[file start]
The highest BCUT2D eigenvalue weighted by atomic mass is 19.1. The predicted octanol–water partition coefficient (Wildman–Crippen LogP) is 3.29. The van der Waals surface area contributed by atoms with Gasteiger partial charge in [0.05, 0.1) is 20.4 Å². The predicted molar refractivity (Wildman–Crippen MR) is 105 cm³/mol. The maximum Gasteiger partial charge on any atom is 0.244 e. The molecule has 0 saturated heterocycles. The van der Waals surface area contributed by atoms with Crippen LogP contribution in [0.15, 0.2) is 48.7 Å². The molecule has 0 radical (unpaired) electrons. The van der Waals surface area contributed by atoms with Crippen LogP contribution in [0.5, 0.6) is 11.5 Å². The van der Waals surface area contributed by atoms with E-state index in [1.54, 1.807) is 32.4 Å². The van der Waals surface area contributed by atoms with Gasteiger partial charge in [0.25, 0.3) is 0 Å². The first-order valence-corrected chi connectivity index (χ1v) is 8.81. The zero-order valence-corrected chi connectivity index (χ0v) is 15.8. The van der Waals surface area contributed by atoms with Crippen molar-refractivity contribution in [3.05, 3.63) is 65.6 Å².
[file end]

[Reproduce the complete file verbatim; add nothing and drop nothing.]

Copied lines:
The highest BCUT2D eigenvalue weighted by atomic mass is 19.1. The predicted octanol–water partition coefficient (Wildman–Crippen LogP) is 3.29. The van der Waals surface area contributed by atoms with Gasteiger partial charge in [0.05, 0.1) is 20.4 Å². The predicted molar refractivity (Wildman–Crippen MR) is 105 cm³/mol. The maximum Gasteiger partial charge on any atom is 0.244 e. The molecule has 0 saturated heterocycles. The van der Waals surface area contributed by atoms with Crippen LogP contribution in [0.15, 0.2) is 48.7 Å². The molecule has 0 radical (unpaired) electrons. The van der Waals surface area contributed by atoms with Crippen LogP contribution in [0.5, 0.6) is 11.5 Å². The van der Waals surface area contributed by atoms with E-state index in [1.54, 1.807) is 32.4 Å². The van der Waals surface area contributed by atoms with Gasteiger partial charge in [0.25, 0.3) is 0 Å². The first-order valence-corrected chi connectivity index (χ1v) is 8.81. The zero-order valence-corrected chi connectivity index (χ0v) is 15.8. The van der Waals surface area contributed by atoms with Crippen molar-refractivity contribution in [3.05, 3.63) is 65.6 Å².